And lastly, what of cinematic musings on immigration policies and politics? Put simply, I'd suggest that films about immigration are films about failed immigration policies (and documentaries like 9500 Liberty approach them head-on). The vast majority of these movies posit that current policies are either unfair or irrelevant, and that no matter what the politicians decide, illegal entry across borders will continue, and the stories we see on screen will continue to play out in real time all around us. There will be consequences for everyone involved, and there are no easy answers.

But as I've said before I think the purpose of these films, and all thoughtful films for that matter, is not to set forth policy but to initiate a conversation about it, or, in the case of A Better Life, serve as a conventional yet compassionate reminder of the importance of an issue.

What did you take home?

August 13, 2011

300 Words About: Stevie


As Steve James' excellent The Interrupters made its way around theaters this summer, I caught up recently with Stevie, his deeply personal documentary from 2002 (and only his second documentary at the time, the first being of course Hoop Dreams). Stevie is the worst possible testimonial for the Big Brothers Big Sisters of America youth mentoring program that you might ever see. It's also a perfect example of why programs like it are so important.

Steve James was a Big Brother to Stevie Fielding in the mid-1980's. At the time, little Stevie was an awkward preteen living with his grandparents in rural Southern Illinois - he was a little odd and had a troubled family history, but was generally harmless. James had a relatively normal mentor-mentee relationship with Stevie for a few years, and then returned in the mid-90's (perhaps encouraged by the recent success of Hoop Dreams) to see what Stevie was up to as an adult. What he found was troubling: Stevie was well on his way down a self-destructive path, with an extensive criminal record and no clear direction in his life. Devastated by Stevie's situation and perhaps feeling guilty for not keeping closer tabs on his "little brother", James recommitted himself to helping Stevie at least stay out of legal trouble, if not actually become a contributing member of society.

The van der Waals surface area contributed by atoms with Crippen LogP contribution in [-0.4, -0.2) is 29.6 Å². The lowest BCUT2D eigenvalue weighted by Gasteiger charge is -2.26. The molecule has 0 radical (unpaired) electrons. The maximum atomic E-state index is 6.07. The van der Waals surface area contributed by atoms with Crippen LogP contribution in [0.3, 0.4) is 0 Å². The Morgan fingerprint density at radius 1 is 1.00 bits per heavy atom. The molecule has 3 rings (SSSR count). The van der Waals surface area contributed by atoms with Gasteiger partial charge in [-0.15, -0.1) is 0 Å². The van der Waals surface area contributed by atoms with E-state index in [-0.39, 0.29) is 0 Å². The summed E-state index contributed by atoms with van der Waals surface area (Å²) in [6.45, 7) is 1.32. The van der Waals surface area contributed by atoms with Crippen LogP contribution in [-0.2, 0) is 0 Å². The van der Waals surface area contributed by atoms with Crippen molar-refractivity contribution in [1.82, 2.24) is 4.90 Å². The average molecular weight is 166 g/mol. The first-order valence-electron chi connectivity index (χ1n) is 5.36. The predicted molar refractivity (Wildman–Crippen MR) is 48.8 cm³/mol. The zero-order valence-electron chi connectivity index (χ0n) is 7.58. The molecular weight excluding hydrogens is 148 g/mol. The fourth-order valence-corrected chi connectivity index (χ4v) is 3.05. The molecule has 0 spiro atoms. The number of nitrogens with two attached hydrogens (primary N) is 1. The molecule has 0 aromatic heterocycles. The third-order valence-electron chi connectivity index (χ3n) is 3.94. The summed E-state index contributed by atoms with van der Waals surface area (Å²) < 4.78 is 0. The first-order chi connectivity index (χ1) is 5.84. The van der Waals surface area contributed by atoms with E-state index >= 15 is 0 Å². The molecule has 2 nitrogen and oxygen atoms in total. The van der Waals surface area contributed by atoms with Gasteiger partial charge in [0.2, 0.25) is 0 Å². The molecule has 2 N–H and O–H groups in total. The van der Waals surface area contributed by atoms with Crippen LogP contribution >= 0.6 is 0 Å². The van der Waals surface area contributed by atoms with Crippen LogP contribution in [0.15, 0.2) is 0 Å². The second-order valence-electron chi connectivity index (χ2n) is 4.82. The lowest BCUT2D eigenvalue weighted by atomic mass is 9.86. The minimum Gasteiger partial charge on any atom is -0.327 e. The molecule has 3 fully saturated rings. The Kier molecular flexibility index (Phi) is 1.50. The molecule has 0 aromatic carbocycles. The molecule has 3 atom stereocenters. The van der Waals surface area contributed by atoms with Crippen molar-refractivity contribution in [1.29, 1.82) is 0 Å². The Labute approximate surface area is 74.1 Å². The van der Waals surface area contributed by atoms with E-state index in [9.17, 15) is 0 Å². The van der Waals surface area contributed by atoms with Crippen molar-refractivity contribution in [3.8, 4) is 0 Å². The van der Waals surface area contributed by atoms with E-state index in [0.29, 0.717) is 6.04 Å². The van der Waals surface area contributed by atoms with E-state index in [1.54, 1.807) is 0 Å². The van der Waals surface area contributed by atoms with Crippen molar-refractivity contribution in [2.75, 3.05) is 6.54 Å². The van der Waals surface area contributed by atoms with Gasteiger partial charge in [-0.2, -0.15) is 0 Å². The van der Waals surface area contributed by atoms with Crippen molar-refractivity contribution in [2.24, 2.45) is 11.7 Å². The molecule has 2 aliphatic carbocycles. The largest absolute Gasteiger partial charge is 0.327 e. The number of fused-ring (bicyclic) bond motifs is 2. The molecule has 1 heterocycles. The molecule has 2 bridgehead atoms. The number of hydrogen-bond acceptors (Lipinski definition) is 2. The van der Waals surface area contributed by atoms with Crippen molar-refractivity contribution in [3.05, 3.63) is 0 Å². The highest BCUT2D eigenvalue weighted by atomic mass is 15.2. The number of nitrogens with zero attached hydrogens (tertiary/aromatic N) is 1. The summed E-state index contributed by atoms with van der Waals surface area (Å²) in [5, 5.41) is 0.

And this is where Stevie lays bare the profound challenge facing mentors in a program like Big Brother Big Sisters, or for that matter parents, teachers, or any adult nobly attempting to better a young person's life. I felt pangs of guilt for past students that I had "let go" during my teaching years, or for that matter anyone in my life with whom I've had a mentoring-type relationship. Were there too many other opposing factors and influences to outweigh my efforts? Did I do as much as I could to make a difference? Did it even matter?

Stevie is not meant to be an examination of guilt or regret, and, refreshingly, James does not frame it as a naive "agenda" documentary or bookend it with tidy steps that can be followed to make the world a better place. He instead asks raw, honest, heartbreaking questions - and doesn't provide any easy answers - about what happens when the best intentions are left unrealized. And the horror doesn't end on the screen, either, as Stevie's current situation is as disturbing as anything from the film's footage, which is now more than a decade old.